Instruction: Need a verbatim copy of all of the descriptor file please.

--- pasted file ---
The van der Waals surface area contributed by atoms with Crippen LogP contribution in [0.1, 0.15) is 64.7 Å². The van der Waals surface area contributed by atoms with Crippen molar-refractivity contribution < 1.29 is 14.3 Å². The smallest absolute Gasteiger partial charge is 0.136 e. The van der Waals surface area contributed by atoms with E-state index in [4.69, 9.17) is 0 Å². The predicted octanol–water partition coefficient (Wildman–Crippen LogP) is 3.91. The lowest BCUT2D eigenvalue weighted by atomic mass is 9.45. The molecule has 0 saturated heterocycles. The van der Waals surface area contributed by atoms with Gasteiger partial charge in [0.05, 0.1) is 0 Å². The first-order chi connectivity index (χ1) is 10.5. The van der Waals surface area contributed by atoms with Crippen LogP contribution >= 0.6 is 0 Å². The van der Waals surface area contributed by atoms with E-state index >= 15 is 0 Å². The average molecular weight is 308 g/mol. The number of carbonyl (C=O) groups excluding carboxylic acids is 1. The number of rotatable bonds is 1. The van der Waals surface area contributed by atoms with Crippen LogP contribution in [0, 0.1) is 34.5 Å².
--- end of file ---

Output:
The van der Waals surface area contributed by atoms with Crippen LogP contribution in [0.1, 0.15) is 64.7 Å². The van der Waals surface area contributed by atoms with Crippen molar-refractivity contribution < 1.29 is 14.3 Å². The smallest absolute Gasteiger partial charge is 0.136 e. The van der Waals surface area contributed by atoms with E-state index in [4.69, 9.17) is 0 Å². The predicted octanol–water partition coefficient (Wildman–Crippen LogP) is 3.91. The lowest BCUT2D eigenvalue weighted by atomic mass is 9.45. The molecule has 0 saturated heterocycles. The van der Waals surface area contributed by atoms with Gasteiger partial charge in [0.05, 0.1) is 0 Å². The first-order chi connectivity index (χ1) is 10.5. The van der Waals surface area contributed by atoms with Crippen LogP contribution >= 0.6 is 0 Å². The van der Waals surface area contributed by atoms with E-state index >= 15 is 0 Å². The average molecular weight is 308 g/mol. The number of carbonyl (C=O) groups excluding carboxylic acids is 1. The number of rotatable bonds is 1. The van der Waals surface area contributed by atoms with Crippen LogP contribution in [0, 0.1) is 34.5 Å².